SoCal Connected on KCET

Gold Prospecting

Original Airdate October 9, 2008; Updated August 13, 2014

Judy Muller: Deep in the Angeles National Forest, just an hours drive from L.A., the San Gabriel River is a wash in dreams.

Gold prospector: When you see that first color, when you do a pan, you shine that first piece of gold. It gets the heart going.

Gold prospector: It’s the same thing when you catch a fish, you know. It’s an adrenaline rush.

Bernie McGrath: I do believe everybody has that little bit of fever.

Judy Muller:Gold fever?

Bernie McGrath: Yeah, that’s an addiction.

Judy Muller: 75-year-old Bernie McGrath - tough as a bird and just as toothless - knows something about that. He used to be hooked on heroin. But for the last 20 years, he’s been hooked on prospecting.

Bernie McGrath: I think I wouldn’t know what to do with myself if I didn’t have it.

Judy Muller: Bernie is known as the unofficial mayor of the community of regulars who work the stretch of the San Gabriel River. But he also takes time to help the newcomers. Day in and day out, Bernie searches for flakes or nuggets of gold. Sometimes he uses the simple approach: Panning.

Bernie McGrath: The gold of any size is in this pan. What’ll happen is it will go to the bottom. Well, gold is 19 times heavier than anything here.

Judy Muller: But usually he relies on his dredge, which he hauls around himself in search of a promising section of bedrock. A hose vacuums up the loose material and sends it through a box.

Bernie McGrath: There’s a spot of gold right here. See?

Judy Muller: There it is! It’s right there.

Bernie McGrath: Look at that. 1, 2, 3, 4. Big ones! Another big one. Another big one. Look at that, there’s a nice one!

Judy Muller: A hole like this can yield an ounce a week worth perhaps $800, hardly enough to trigger a Gold Rush, especially since prospectors must first invest hundreds of dollars for the dredge. The regulars here enforce their own code of ethics. It’s illegal to stake a claim along the river. So once someone sets up their equipment in a spot, it’s understood that that spot is him. If an outsider comes along and tries to jump the unofficial claim, the regulars make it clear that they should move on. There’s really not much fighting because today, California’s gold is mostly gone, yet the ever hopeful keep flocking here.

Gold prospector: You have a chance of finding something big, you know? It’s still a chance but it’s still there.

Judy Muller: Bernie, who lives in a trailer park not far from the river, has no illusions of getting rich from this line of work. In fact, he keeps much of the gold he finds in display boxes to show friends.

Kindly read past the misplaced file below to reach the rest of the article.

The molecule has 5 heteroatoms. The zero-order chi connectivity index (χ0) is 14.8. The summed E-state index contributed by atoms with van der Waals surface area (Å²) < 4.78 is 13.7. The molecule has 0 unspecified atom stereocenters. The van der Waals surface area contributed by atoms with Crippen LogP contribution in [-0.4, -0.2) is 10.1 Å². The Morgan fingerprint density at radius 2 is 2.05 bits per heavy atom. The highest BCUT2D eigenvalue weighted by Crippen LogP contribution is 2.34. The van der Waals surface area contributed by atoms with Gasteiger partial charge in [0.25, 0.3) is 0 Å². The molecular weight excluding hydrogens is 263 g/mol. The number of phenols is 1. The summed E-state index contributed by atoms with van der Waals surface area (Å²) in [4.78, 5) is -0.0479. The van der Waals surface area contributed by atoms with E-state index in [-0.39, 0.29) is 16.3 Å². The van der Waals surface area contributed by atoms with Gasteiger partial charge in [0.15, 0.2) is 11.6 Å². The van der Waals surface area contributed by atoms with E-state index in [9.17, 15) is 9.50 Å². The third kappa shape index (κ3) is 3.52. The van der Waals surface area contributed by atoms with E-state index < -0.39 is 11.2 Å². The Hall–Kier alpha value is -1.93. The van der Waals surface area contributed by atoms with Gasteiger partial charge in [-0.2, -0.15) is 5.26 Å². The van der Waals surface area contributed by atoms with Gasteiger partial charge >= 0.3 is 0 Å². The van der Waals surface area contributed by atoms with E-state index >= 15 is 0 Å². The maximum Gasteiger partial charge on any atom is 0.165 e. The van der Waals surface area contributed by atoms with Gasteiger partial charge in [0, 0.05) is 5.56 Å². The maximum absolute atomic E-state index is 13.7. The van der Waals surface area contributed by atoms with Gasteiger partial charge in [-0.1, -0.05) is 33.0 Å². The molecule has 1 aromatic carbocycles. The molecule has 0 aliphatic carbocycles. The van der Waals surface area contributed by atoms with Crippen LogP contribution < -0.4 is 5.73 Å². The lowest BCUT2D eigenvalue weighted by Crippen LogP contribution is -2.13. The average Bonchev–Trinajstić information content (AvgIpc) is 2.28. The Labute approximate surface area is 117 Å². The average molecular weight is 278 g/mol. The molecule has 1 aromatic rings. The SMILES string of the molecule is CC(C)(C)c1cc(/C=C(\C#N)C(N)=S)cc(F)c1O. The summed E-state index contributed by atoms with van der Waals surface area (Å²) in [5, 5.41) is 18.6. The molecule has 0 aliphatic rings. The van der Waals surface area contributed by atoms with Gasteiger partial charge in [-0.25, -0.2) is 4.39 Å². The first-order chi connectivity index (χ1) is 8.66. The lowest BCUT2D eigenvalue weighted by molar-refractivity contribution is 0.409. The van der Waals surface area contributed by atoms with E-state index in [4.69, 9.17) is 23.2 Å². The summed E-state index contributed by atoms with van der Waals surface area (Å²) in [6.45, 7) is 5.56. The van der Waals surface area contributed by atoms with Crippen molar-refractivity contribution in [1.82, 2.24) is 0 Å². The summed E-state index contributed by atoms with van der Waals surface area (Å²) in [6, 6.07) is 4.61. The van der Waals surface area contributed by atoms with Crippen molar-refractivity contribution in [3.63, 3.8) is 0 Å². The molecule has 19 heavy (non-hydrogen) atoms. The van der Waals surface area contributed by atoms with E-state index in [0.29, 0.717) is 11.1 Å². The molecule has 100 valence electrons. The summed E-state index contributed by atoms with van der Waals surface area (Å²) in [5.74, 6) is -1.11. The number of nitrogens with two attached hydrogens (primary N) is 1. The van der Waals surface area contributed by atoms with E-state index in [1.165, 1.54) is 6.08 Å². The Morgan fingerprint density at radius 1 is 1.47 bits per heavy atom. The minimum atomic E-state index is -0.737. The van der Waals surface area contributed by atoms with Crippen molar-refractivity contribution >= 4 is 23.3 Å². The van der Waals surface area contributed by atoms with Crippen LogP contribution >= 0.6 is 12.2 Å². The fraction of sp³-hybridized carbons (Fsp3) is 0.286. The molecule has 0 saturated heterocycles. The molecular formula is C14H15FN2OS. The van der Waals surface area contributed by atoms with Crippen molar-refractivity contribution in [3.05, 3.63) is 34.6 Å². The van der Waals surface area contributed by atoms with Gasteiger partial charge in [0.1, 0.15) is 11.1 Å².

Bernie McGrath: For the camaraderie, we’ll show it to each other.

Judy Muller: Even so, he understands why dreams die hard for families facing mounting economic pressures.

Bernie McGrath: Paying the gasoline, and the job layoffs, and people with families and kids want to do things. They can’t, because there’s no money.

Judy Muller: The Tron family has been at it for more than two years now. Sometimes they head to the Sierras, the heart of Gold country where they’ve made as much as $150 a day. The San Gabriel is proving tougher.

Gold prospector: I haven’t found enough to make it worth setting up..the ideal would be to find enough that you can sell. Right now, we’re lucky to cover the gas.

Gold prospector: We have plenty of friends up here. Everyone watches out for each other. It’s the good people that do this that I like to hang around with.

Judy Muller: This bachelor isn’t only digging for gold. He’s also got his eye out for a partner.

Gold prospector: The prerequisite that I have is a girlfriend that likes to camp and second of all, doesn’t mind looking for gold.

Judy Muller: And not just on her ring finger?

Gold prospector: Yeah, exactly. The next ring I give to someone, they’re going to have to find their own gold. (laughs)

Judy Muller: Bernie McGrath has hit his own load, and it can’t be measured in ounces.

Bernie McGrath: It’s peace of mind and things that I couldn’t do before. Being part of their lives, being there for them. Being of help. Back then, I couldn’t even say “please” or “thank you.” Everything is coming to where it is supposed to be at a time in my life.

Judy Muller: You’re a rich man.

Bernie McGrath: Very rich. Very rich.

Judy Muller: For “SoCal Connected,” this is Judy Muller on the San Gabriel River.

The Gold Rush may be over, but panning for gold is still very much alive in California.

Deep in the Angeles National Forest, about an hour's drive from L.A., is a group of dedicated "gold diggers" who meticulously examine the San Gabriel River and pan for gold.

Even though much of California's gold is gone, many Angelenos believe otherwise.

Reporter Judy Muller interviews Bernie McGrath, a prospector who turned his life around after spending years hooked on heroin. McGrath is one of many regulars who work a stretch of the San Gabriel River, patiently gold prospecting with the hopes of finding flakes and nuggets of gold.

Featuring Interviews With:

  • Bernie McGrath, gold prospector


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